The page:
Rip-Off HDMI Cables?

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You go to the store you buy yourself a new HD TV. But now you need HDMI cables to hook it up. So you look around and notice that prices are all over the place: from 30 to $130.00 bucks. The salesman offers his advice…

“If you bought a thousand dollar TV, I’d recommend you buy, depending on distance you’re going to move it from, any where between a fifty and eighty dollar HDMI cable.”
-Aaron Fleming, Radio Shack

Then you say, “But hey, I just saw HDMI cables online for a penny plus a few bucks shipping! Why would I pay 80 bucks?” And he says…

“It is definitely worthwhile to invest a little bit more in a cable because it’s going to last you for a long time and you’re going to get the picture quality you paid for when you bought your TV.”
-Aaron Fleming, Radio Shack

But there’s only one problem with that kind of advice: other than people who sell these cables, I can’t seem to find any expert that agrees with it.

“I would say rip-off. I would say definitely say rip-off. Obviously you could start at the lower end and work your way up. But when you start going 30, 40, hundred times what it obviously costs, then there’s a tremendous mark-up.”
-Eric Ackerman, PhD

Popular Mechanics did a comparison between cables costing from $13 to 300. Their conclusion? “None of our editors could tell the difference.”

And CNET agreed, calling $50 HDMI cables a rip-off and saying “You should never pay more than $10 for a standard six-foot HDMI cable.”

Bottom line? Since these things differ so much in price, there’s really only one solution. Get online, do your own homework so you can make a high-definition decision.

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Comments & discussion

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  • http://www.ManyMoneySavers.com Amy

    Great article. I was just having this debate the other day. I am glad to see that I was indeed correct. Rip off!
    Thanks for the information!

    http://www.ManyMoneySavers.com

  • NoSpam

    I have been using ultra cheap HDMI cables from Amazon just as seen in the video above. There is NO difference in picture quality between these cables and expensive Monster cables. The picture is extremely clear and sharp with the cheap ones.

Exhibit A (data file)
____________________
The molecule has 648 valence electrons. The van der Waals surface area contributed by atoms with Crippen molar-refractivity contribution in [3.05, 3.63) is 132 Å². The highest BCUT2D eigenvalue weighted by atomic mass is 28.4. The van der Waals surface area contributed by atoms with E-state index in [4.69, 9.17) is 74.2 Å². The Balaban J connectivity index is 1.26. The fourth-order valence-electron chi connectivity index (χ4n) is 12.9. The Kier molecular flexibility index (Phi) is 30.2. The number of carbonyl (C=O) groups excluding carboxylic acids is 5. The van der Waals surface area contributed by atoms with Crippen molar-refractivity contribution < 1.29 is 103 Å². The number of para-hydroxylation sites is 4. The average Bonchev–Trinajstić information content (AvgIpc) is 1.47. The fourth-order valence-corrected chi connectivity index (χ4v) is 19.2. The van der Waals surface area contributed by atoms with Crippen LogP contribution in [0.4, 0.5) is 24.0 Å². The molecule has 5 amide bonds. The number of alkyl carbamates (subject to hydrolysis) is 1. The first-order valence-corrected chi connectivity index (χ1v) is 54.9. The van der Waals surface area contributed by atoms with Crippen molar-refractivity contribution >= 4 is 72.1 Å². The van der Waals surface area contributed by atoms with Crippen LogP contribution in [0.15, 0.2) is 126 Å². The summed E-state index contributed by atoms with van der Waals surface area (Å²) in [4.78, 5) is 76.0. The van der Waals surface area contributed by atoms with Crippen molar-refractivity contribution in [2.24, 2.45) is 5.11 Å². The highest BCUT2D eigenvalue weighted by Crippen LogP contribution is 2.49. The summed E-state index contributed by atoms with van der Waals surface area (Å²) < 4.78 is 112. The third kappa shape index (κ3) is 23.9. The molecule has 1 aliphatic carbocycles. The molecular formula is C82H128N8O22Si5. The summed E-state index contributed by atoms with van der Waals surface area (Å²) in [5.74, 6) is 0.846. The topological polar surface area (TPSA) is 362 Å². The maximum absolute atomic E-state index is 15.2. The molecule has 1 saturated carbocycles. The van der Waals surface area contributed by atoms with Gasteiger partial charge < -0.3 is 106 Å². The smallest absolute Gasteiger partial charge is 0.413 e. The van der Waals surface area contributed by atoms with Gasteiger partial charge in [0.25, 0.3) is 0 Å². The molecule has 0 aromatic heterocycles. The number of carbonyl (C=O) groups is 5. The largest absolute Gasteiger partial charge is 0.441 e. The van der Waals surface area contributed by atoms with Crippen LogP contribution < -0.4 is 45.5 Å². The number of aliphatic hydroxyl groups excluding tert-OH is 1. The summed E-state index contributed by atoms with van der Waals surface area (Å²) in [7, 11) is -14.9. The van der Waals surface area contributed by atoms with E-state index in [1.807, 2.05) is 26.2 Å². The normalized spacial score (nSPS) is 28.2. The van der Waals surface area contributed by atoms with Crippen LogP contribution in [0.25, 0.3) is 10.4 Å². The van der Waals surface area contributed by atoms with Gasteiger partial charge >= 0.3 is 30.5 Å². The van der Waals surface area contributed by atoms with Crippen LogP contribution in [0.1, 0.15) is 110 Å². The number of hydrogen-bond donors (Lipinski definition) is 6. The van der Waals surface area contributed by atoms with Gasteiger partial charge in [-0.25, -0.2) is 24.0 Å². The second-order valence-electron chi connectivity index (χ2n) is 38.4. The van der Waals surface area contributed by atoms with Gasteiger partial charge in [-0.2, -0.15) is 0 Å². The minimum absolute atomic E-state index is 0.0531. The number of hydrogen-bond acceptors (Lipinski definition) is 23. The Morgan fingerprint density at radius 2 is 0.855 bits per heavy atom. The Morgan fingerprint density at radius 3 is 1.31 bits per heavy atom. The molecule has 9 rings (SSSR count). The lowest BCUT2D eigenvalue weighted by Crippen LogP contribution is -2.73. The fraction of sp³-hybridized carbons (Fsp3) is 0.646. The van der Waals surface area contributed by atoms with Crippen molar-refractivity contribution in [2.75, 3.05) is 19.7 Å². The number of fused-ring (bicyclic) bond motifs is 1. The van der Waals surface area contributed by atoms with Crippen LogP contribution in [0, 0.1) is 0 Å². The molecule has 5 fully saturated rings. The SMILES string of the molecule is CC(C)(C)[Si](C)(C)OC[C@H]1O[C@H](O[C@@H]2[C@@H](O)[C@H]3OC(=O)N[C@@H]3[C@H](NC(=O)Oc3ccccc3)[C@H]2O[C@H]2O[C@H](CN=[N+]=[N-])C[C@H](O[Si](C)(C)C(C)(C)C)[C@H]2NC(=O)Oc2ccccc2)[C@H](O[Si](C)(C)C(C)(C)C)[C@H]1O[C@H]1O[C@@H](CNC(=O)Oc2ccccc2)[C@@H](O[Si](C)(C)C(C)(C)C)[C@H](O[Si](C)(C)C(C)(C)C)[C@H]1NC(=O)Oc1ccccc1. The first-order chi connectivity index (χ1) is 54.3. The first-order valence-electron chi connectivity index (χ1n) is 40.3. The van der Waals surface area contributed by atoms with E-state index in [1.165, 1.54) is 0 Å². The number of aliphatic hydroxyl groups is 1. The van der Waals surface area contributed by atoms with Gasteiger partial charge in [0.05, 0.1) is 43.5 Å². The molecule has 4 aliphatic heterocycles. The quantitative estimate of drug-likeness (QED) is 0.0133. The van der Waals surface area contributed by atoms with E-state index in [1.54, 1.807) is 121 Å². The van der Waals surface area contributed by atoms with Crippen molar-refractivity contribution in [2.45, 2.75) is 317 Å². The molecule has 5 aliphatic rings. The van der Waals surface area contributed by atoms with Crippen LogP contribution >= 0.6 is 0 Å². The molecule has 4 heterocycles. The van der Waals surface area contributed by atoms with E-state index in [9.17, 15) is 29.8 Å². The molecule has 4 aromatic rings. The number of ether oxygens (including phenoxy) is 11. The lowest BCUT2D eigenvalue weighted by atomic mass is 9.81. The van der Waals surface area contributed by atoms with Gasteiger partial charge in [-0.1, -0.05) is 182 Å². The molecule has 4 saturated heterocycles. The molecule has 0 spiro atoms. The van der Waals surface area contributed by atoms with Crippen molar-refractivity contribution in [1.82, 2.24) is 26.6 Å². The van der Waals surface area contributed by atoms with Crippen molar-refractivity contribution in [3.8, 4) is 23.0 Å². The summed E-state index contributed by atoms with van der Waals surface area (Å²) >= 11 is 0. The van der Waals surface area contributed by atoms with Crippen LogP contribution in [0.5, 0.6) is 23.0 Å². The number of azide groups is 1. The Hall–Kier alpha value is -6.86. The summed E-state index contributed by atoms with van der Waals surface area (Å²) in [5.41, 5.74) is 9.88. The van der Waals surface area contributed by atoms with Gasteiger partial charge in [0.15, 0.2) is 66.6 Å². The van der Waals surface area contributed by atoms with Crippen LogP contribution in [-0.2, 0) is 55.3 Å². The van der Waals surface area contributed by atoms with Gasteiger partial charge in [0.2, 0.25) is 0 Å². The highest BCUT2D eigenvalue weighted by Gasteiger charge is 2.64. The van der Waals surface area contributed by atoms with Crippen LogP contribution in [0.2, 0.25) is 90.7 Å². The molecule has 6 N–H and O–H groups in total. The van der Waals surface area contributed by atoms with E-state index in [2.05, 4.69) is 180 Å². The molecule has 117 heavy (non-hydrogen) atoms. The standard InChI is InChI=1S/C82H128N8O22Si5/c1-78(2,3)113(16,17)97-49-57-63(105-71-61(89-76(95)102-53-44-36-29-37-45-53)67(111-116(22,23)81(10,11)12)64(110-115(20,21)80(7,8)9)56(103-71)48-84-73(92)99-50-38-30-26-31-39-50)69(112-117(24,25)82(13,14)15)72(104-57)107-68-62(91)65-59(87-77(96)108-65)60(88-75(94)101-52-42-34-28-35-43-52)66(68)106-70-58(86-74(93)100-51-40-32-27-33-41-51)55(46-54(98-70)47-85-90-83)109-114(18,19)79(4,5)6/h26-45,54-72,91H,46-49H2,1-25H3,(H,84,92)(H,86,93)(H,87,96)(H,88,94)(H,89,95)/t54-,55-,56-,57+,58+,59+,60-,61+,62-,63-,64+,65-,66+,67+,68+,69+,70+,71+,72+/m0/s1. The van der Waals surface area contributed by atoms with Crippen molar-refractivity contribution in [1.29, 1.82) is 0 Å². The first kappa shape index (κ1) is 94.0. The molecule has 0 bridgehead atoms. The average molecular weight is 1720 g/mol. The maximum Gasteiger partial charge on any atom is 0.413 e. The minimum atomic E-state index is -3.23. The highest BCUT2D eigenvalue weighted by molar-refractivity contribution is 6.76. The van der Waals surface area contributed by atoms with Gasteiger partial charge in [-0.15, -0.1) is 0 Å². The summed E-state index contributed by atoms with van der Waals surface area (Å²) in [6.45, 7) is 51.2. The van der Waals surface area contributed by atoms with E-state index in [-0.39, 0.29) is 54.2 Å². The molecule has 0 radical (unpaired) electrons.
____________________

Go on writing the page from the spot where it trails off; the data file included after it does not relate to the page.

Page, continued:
• Beatrice Valenzuela

    In these financial hard times, it is time to watch your spendings. My personal experience with cheaper cables was when there was a power outage results not good..anyways my saving is not having to reorder,ship or drive back .

  • Ben Chinburg

    I never thought a HDMI cable could actually break itself by being used for it’s intended purposes. I bought the cheapest cable I could find at http://www.cmple.com and it quit working after a year and a half. I think there is a price point for longevity but ten dollars per foot is insane.

  • http://www.zoombits.fr/jeux/ jeux video

    I want to buy a HDMI cable so I searched here to get some information. Now a days we have to be very careful to spend money for anything which we buy. Its information is necessary before we buy it so its picture is cleared in mind. Thanks for sharing such nice information about cable. I like this site and will visit this site in future.

  • http://betterwatches.info/lct/759.html eve

    Hey! Nice job here! I’ll be dropping by from time to time :)

  • Ken Zink

    You have done your readers a service by making them aware that there is not a difference between HDMI cables video quality. I agree there is sometime a increase in longevity between the less expensive HDMI cables and the more expensive. Yes, people do get RIP-OFF! Oh, I have 40 years of electronic repair so I have a little experience in cable testing and repair.

  • Diane Martin

    Beware COMISSION SALESMEN!!!!! My boyfriend and I just bought new laptops. He wanted to hook his to his HDTV. With the laptops were all these expensive packaged types of HDMI cables and he was going to buy one when I walked up. I told the salesman I knew there were less expensive cables in the store. He then took us to the gaming dept where we got a longer HDMI cable for 1/2 the price. Remember : YOU ARE THE ONE PAYING, BE IN CONTROL, DO YOUR RESEARCH !!!!!!!!!!!!!!!!!

  • phillman5

    I, for one, would be careful whom you buy from. If buying on-line, check the return policy, check reviews of the product and seller, try calling/emailing the support line to see if you even get an answer. There are several large on-line sellers, newegg, zipzoomfly that have been around for awhile that I would trust. Also figure in the shipping cost (NewEgg has a 6' for $5.99 + $5.99 shipping which makes it more expensive than the 10' for $10.98 with free shipping). There are a lot of scammers out there too. In this case check the wire gage, one ad said AWG 24, which would be the wire gage, smaller is bigger wires, that might not break with bending back and forth, or pulling as quickly. I bought a new battery for my SLR camera for a ridiculously low price, knowing it maybe worthless. The battery worked at first, but after two years or so is completely dead, but the original battery is still strong. (But it did serve its purpose as a backup battery for a year or two).

  • manoahi

    The key is that the signal in HDMI is digital. This means a streams of 1s and 0s. “High quality” cables are not needed. A 1 is a 1 and a 0 is a 0, and you cannot have a higher quality 1 or 0. Analog signals on the other hand may be better with high quality, and price, cables. Connectors on the other hand are important for both digital and analog. Just make sure that the connectors are not damaged.